An Evening With Justin Cronin.

Not two weeks ago I had friends strongly recommend Justin Cronin’s trilogy that begins with the Passage. They were both unable to put his books down and suggested I give them a try. Two days ago I discovered that Cronin Himself would be in town, talking about his novels and signing some books. I thought this might be a great opportunity to be able to get a sense of his writing before I dove in myself. Due to his clear popularity I was put on the waitlist but was lucky enough to be able to attend. Being my first time attending this type of event I wasn’t sure what to expect. I turned up, brand new copy of the Passage in hand, ready to see what the night had to offer. What follows are a collection of my thoughts from the night…

 

  1. There is free food and wine here!? (Wine was delicious.)
  2. This book is about zombies and vampires? Didn’t pick that.
  3. The diversity of the audience strikes me. There are men and women, young and old, clearly from a variety of walks of life. Possibly my favourite moment is when the adorable little old lady, who is sitting in the front row, has her mobile phone ring and is so shocked because no one EVER calls her and she doesn’t really even know how to use it. I had, what most people would label the typical “Australian bogan”  wearing his authentic sneans, sit down beside me because I was on my own and his friend was running late. You could easily make your assumptions about him on the street but he was absolutely lovely to chat to and I came away with some great book recommendations.
  4. Justin Cronin has an incredibly smooth American accent that is definitely easy on the ears.
  5. I love the way Cronin talks about his characters. They are complete people to him – he couldn’t write about them if they weren’t. Each has their own back story, some you discover during his three novels, some there just wasn’t room for and one in particular he will not share for his own reasons (my intrigue is high). These he calls “the stones around their necks”, that unspoken event/experience we all have that defines us, that we carry with us each day and that we only reveal to those closest to us. This is where I am convinced I’m going to enjoy these books. I’m a big characters person and he is a writer who puts a lot into developing holistic characters.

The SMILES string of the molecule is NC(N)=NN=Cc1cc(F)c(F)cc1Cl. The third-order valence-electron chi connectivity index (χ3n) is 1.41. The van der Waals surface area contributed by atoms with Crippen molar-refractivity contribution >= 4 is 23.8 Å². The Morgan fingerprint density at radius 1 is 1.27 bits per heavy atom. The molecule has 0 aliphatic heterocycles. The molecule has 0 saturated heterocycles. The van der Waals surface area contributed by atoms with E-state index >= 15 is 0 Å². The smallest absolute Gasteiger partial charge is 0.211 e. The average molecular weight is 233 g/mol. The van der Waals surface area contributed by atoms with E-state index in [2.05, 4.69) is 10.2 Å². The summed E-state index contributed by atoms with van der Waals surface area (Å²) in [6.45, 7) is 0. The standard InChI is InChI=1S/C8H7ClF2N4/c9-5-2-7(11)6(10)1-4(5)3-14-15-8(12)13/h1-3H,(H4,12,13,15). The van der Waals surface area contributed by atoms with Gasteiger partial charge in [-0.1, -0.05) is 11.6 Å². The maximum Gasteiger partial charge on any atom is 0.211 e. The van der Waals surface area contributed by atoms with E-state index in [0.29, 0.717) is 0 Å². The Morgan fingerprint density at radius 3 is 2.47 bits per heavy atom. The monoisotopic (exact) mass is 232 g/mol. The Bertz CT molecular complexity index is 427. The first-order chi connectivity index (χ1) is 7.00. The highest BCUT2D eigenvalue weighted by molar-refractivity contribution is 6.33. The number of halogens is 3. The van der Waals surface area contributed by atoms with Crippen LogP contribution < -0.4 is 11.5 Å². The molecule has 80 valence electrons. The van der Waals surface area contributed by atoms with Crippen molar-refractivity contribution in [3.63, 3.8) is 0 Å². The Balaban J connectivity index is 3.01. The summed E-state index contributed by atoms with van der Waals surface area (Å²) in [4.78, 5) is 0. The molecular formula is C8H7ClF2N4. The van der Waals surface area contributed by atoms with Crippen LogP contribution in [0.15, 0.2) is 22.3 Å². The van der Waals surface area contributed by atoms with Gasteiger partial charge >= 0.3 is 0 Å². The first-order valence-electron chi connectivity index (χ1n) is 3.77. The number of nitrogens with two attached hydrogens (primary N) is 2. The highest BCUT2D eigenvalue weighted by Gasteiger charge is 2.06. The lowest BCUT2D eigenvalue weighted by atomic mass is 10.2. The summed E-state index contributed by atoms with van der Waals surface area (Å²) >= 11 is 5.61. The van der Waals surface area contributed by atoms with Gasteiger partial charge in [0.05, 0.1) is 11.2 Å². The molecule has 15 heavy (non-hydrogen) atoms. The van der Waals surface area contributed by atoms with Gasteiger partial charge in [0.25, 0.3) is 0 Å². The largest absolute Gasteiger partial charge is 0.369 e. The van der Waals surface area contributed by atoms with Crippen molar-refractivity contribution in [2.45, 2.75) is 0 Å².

6. The strongest characters in his novels are women. Men are more so the baggage carriers (his words, not mine).
  7. He writes his villains with a side of empathy and his heroes with smudges of dirt. Multi-dimensional characters are so interesting and the fact that he prides himself on creating villains you feel sympathy for and heroes that are less than perfect excites me. This is real life, no one person is perfect and no one person is wholly bad. I look forward to discovering these characters for myself.
  8. His first two novels were set in your typical daily life – way away from the post-apocalyptic world he writes of in these novels. These first novels deal with life, the good, the bad and everything in between. In fact, when he was presenting the manuscript to publishers he did so under a pseudonym to avoid any prejudices, good or bad, that were associated with his name and the types of novels he had written previously. He even chose a purposely gender neutral name to let the person reading it decide if he was male or female.
  9. The post-apocalyptic setting was influenced by growing up during the Cold War. With nuclear weapons on both sides of the war this sort of future was not just afar away idea, it was a distinct possibility that we could do this to ourselves (and to be honest, still could).
  10. There are a lot of other people here fan-girling and getting so excited talking with his, having their photos taken and getting their books signed. I almost feel like I’m missing out by not having read the books already. Then I remember that I now get to experience his books with a unique understanding of how he writes and why he writes that way. My interest is piqued and now I can’t wait to dive in. I also managed to avoid any spoilers, bonus win!

 

Have you read any of Justin Cronin’s novels? What are your thoughts on them? If you haven’t, does this type of post arouse your interest? Would love to hear what you think!

 

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